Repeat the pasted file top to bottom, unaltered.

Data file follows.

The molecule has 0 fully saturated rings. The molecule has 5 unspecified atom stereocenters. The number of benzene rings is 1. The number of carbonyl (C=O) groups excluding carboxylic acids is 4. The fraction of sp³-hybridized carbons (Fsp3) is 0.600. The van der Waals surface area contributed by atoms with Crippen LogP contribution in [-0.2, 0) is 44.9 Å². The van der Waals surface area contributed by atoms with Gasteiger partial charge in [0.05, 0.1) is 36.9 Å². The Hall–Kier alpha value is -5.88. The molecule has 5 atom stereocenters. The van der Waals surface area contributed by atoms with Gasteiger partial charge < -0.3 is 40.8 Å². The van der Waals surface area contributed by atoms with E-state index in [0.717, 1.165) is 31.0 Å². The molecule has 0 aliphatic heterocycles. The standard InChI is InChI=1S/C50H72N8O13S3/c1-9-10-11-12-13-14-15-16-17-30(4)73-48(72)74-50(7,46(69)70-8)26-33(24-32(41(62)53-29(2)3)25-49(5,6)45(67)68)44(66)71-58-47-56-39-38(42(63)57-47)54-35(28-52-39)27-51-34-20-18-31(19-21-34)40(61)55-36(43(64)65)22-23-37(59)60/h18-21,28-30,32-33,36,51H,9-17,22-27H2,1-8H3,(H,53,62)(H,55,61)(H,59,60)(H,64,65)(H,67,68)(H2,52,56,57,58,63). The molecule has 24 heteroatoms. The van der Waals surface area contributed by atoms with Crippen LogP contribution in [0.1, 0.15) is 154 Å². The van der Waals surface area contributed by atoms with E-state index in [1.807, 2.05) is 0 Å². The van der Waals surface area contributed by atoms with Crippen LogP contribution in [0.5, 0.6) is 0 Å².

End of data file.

The molecule has 0 fully saturated rings. The molecule has 5 unspecified atom stereocenters. The number of benzene rings is 1. The number of carbonyl (C=O) groups excluding carboxylic acids is 4. The fraction of sp³-hybridized carbons (Fsp3) is 0.600. The van der Waals surface area contributed by atoms with Crippen LogP contribution in [-0.2, 0) is 44.9 Å². The van der Waals surface area contributed by atoms with Gasteiger partial charge in [0.05, 0.1) is 36.9 Å². The Hall–Kier alpha value is -5.88. The molecule has 5 atom stereocenters. The van der Waals surface area contributed by atoms with Gasteiger partial charge < -0.3 is 40.8 Å². The van der Waals surface area contributed by atoms with E-state index in [0.717, 1.165) is 31.0 Å². The molecule has 0 aliphatic heterocycles. The standard InChI is InChI=1S/C50H72N8O13S3/c1-9-10-11-12-13-14-15-16-17-30(4)73-48(72)74-50(7,46(69)70-8)26-33(24-32(41(62)53-29(2)3)25-49(5,6)45(67)68)44(66)71-58-47-56-39-38(42(63)57-47)54-35(28-52-39)27-51-34-20-18-31(19-21-34)40(61)55-36(43(64)65)22-23-37(59)60/h18-21,28-30,32-33,36,51H,9-17,22-27H2,1-8H3,(H,53,62)(H,55,61)(H,59,60)(H,64,65)(H,67,68)(H2,52,56,57,58,63). The molecule has 24 heteroatoms. The van der Waals surface area contributed by atoms with Crippen LogP contribution in [0.1, 0.15) is 154 Å². The van der Waals surface area contributed by atoms with E-state index in [1.807, 2.05) is 0 Å². The van der Waals surface area contributed by atoms with Crippen LogP contribution in [0.5, 0.6) is 0 Å².